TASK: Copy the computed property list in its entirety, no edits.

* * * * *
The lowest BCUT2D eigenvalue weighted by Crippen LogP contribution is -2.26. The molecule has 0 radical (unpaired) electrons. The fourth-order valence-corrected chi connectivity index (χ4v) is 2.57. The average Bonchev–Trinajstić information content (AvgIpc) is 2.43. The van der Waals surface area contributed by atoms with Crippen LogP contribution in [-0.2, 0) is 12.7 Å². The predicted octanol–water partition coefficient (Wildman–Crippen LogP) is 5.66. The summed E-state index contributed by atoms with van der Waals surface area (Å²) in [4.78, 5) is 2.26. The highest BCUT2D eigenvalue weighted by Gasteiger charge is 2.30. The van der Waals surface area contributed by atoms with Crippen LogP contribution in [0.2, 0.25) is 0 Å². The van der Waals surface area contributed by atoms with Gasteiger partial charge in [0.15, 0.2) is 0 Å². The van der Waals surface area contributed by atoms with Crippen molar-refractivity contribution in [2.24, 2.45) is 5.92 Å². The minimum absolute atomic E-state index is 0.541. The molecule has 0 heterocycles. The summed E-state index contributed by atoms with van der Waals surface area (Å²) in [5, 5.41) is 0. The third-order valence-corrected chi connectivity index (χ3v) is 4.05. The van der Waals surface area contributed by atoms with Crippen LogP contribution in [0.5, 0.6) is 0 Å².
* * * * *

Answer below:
The lowest BCUT2D eigenvalue weighted by Crippen LogP contribution is -2.26. The molecule has 0 radical (unpaired) electrons. The fourth-order valence-corrected chi connectivity index (χ4v) is 2.57. The average Bonchev–Trinajstić information content (AvgIpc) is 2.43. The van der Waals surface area contributed by atoms with Crippen LogP contribution in [-0.2, 0) is 12.7 Å². The predicted octanol–water partition coefficient (Wildman–Crippen LogP) is 5.66. The summed E-state index contributed by atoms with van der Waals surface area (Å²) in [4.78, 5) is 2.26. The highest BCUT2D eigenvalue weighted by Gasteiger charge is 2.30. The van der Waals surface area contributed by atoms with Crippen LogP contribution in [0.2, 0.25) is 0 Å². The van der Waals surface area contributed by atoms with Gasteiger partial charge in [0.15, 0.2) is 0 Å². The van der Waals surface area contributed by atoms with Crippen molar-refractivity contribution in [2.24, 2.45) is 5.92 Å². The minimum absolute atomic E-state index is 0.541. The molecule has 0 heterocycles. The summed E-state index contributed by atoms with van der Waals surface area (Å²) in [5, 5.41) is 0. The third-order valence-corrected chi connectivity index (χ3v) is 4.05. The van der Waals surface area contributed by atoms with Crippen LogP contribution in [0.5, 0.6) is 0 Å².